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I have been a UX designer at use.design for 8 years. Logistic, aerospace, healthcare, public services, chemical industry, digital, telecommunications, finance… I ‘m lucky enough to have a job that lets me experience and discover different sectors, meet users, customers and professionals who are each more captivating than the other; engage in discussions about new and innovative concepts….
The strength of use.design’s teams lies in their experience and unwavering commitment to provide the best possible service to clients and their end-users, regardless of the scale or context of the service or product.
As experts, being part of consulting and support missions, we are asked to respond to the specific needs of a company. The client often call us with a specific objective in mind: to improve a product, to build on what already exists, to correct the ergonomics of a user interface… And it is often toward this primary objective that a mission’s proposal is formed: we are asked to provide our technical know-how. As a result, a client will have expectations, in terms of delivery, that will often take a tangible and finished form: a user interface, guidelines, a design system…
Most of the time, this is what happens and the mission is a straightforward journey, resulting in a better service or product for the end-users, which increases their satisfaction and in turn increases sales.
“Research is creating new knowledge.” – Neil Armstrong
However, sometimes, a discovery, while on the field or through a discussion with stakeholders, or with end-users during the project, can lead to a simple observation: Our client’s vision and objectives are totally misaligned with what its end-users need from their product or what would be good for its desirability or viability.
It’s not difficult to understand how this kind of situation comes about. Financial and strategic priorities, internal power struggles, mean that a biased and partial vision has taken precedence over reality. The reasons can be multiple. A poorly designed development approach, leaving little room for flexibility and experimentation; the frantic pace of developing an idea, which does not allow a team to take the necessary step back on the work done; the fear of failure – It is always difficult and frightening to have to question one’s hard work.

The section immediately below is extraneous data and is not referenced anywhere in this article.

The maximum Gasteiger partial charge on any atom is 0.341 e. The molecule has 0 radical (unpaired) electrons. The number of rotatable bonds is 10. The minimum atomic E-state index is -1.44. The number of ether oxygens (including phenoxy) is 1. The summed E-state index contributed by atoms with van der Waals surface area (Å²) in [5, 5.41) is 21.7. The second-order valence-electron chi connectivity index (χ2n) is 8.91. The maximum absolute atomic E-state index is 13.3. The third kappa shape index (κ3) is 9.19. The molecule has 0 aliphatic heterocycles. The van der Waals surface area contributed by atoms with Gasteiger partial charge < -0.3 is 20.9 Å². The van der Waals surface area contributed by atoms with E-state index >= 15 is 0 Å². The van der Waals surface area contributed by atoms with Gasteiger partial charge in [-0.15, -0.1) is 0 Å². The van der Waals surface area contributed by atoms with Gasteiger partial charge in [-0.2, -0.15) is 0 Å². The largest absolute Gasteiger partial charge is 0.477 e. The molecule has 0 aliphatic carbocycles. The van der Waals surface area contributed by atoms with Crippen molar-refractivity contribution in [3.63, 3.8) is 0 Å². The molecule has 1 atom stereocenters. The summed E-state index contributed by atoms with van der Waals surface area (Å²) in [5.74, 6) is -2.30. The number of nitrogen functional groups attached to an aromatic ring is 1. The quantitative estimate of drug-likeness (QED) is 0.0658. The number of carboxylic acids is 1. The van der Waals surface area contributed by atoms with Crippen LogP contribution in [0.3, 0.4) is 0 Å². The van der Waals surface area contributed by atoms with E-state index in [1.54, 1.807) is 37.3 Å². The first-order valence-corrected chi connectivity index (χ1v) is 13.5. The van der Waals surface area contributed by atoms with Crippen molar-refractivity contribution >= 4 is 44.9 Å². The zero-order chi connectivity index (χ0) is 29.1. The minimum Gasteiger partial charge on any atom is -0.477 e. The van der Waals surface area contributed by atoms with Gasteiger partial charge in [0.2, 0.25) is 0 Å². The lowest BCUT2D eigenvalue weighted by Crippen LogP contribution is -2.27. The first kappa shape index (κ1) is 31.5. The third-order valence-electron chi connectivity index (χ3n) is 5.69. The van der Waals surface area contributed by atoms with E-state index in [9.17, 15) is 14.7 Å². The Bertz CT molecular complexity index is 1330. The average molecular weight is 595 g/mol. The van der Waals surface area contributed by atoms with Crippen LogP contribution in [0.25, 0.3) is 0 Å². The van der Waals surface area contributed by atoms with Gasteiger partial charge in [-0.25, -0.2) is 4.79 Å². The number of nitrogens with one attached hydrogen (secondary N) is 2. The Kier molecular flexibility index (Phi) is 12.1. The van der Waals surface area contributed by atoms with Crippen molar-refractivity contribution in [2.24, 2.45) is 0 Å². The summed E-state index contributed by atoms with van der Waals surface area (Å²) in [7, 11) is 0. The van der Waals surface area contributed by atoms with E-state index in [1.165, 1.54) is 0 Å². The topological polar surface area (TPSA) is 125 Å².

Challenge a mission and its scope to serve a client and not just a project?
In this situation, a team of designers can choose between two opposing strategies.
“Assuming if there’s such a thing as reality, if you have a false relationship with it, how can you do anything but fail?” – Jordan Peterson, Canadian – Psychologist
Approche 1 : Approach 1: Stick to the client’s vision and objectives.
The designers produce all the requested deliverables and thus allow the customer to continue on the chosen path. Of course, they will take into account their discoveries in the field, they will use all their know-how and experience to bring value to their work and guarantee deliverables of impeccable quality. I would call this approach”…and everyone is happy!”. It allows immediate gratification for the client and the users of his product. For designers, it is the guarantee of a fulfilled contract – in the short to medium term.
On the other hand, the tacit agreement of the designer’s expertise in the service of his client is not properly implemented. By hiding the reality of the situation from the client, without having given him the opportunity to make an informed choice, the designer is responsible for the potential failure of the product in the mid-term. If not officially a failure, it is an intellectual one.
“Failure is simply the opportunity to begin again, this time more intelligently.” – Henry Ford
Approach 2: Questioning the mission and/or its scope.
In this second approach, designers decide to highlight inconsistencies or limitations in the client’s vision and objectives. Often, it means showing that the current mission is not the one that would best serve the interests of the product or company. The corollary being that the mission should change priorities and form. Sometimes also change in size. This is a complicated choice to make at first sight, as the client’s initial need will be challenged and his vision dismantled. He will probably feel insecure, lost. This situation may result in defiance or mistrust towards the designers. In addition, some contractual commitments could put designers in jeopardy. This is THE uncomfortable situation by definition.
However, it is this second approach that is the most honest, and that we encourage at use.design. As the expert, the designer has a duty of transparency and advice towards his client. He must show and demonstrate the problems encountered, then propose long-term support approaches, as well as short-term actions to transform these difficulties into opportunities. The former will cause discomfort; the latter will help the client launch himself into action. It is only from this moment onward that we, as designers, prove our true value. By exposing the reality, and proposing an approach that supports our client in coping with it, we give him the opportunity to choose. Knowledge is power.
As for knowing what choice the client will make, there is no guarantee, but we will be committed to supporting him. Whether it is on strategy, complementary field research, the design of a new product, assistance with internal processes… As often, interpersonal skills and technical know-how will help to avoid or limit the turbulence zone.
“Knowledge is power. Information is liberating. Education is the premise of progress, in every society, in every family.” – Kofi Annan